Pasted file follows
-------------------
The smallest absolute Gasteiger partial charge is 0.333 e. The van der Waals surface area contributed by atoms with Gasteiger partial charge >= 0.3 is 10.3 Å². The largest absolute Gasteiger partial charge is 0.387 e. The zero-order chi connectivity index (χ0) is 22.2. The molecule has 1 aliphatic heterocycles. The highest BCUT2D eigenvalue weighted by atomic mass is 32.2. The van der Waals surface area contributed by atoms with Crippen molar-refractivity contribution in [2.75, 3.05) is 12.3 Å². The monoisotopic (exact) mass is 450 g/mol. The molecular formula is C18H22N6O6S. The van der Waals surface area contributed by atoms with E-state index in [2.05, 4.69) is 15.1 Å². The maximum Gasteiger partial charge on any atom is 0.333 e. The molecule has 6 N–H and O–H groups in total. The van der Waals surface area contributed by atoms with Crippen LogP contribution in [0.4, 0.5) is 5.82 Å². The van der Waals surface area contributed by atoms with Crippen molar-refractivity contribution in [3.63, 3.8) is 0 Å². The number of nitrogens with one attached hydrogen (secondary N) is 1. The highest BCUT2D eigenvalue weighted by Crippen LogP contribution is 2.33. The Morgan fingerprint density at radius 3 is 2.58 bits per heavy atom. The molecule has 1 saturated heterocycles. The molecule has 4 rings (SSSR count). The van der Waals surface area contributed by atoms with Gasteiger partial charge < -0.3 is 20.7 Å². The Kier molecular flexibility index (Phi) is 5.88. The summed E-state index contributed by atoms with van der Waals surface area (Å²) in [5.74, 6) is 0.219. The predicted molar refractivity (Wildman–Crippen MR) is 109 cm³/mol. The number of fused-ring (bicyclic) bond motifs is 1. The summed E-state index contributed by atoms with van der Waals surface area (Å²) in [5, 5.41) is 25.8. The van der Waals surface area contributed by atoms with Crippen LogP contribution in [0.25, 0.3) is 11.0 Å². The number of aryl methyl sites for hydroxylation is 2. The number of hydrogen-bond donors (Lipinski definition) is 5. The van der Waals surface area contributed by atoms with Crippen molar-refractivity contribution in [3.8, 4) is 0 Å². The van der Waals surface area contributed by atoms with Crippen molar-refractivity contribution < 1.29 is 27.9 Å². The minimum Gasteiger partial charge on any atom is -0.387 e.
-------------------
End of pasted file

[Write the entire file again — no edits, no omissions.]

The smallest absolute Gasteiger partial charge is 0.333 e. The van der Waals surface area contributed by atoms with Gasteiger partial charge >= 0.3 is 10.3 Å². The largest absolute Gasteiger partial charge is 0.387 e. The zero-order chi connectivity index (χ0) is 22.2. The molecule has 1 aliphatic heterocycles. The highest BCUT2D eigenvalue weighted by atomic mass is 32.2. The van der Waals surface area contributed by atoms with Crippen molar-refractivity contribution in [2.75, 3.05) is 12.3 Å². The monoisotopic (exact) mass is 450 g/mol. The molecular formula is C18H22N6O6S. The van der Waals surface area contributed by atoms with E-state index in [2.05, 4.69) is 15.1 Å². The maximum Gasteiger partial charge on any atom is 0.333 e. The molecule has 6 N–H and O–H groups in total. The van der Waals surface area contributed by atoms with Crippen LogP contribution in [0.4, 0.5) is 5.82 Å². The van der Waals surface area contributed by atoms with Crippen molar-refractivity contribution in [3.63, 3.8) is 0 Å². The number of nitrogens with one attached hydrogen (secondary N) is 1. The highest BCUT2D eigenvalue weighted by Crippen LogP contribution is 2.33. The Morgan fingerprint density at radius 3 is 2.58 bits per heavy atom. The molecule has 1 saturated heterocycles. The molecule has 4 rings (SSSR count). The van der Waals surface area contributed by atoms with Gasteiger partial charge < -0.3 is 20.7 Å². The Kier molecular flexibility index (Phi) is 5.88. The summed E-state index contributed by atoms with van der Waals surface area (Å²) in [5.74, 6) is 0.219. The predicted molar refractivity (Wildman–Crippen MR) is 109 cm³/mol. The number of fused-ring (bicyclic) bond motifs is 1. The summed E-state index contributed by atoms with van der Waals surface area (Å²) in [5, 5.41) is 25.8. The van der Waals surface area contributed by atoms with Crippen LogP contribution in [0.25, 0.3) is 11.0 Å². The number of aryl methyl sites for hydroxylation is 2. The number of hydrogen-bond donors (Lipinski definition) is 5. The van der Waals surface area contributed by atoms with Crippen molar-refractivity contribution in [3.8, 4) is 0 Å². The van der Waals surface area contributed by atoms with Crippen molar-refractivity contribution < 1.29 is 27.9 Å². The minimum Gasteiger partial charge on any atom is -0.387 e.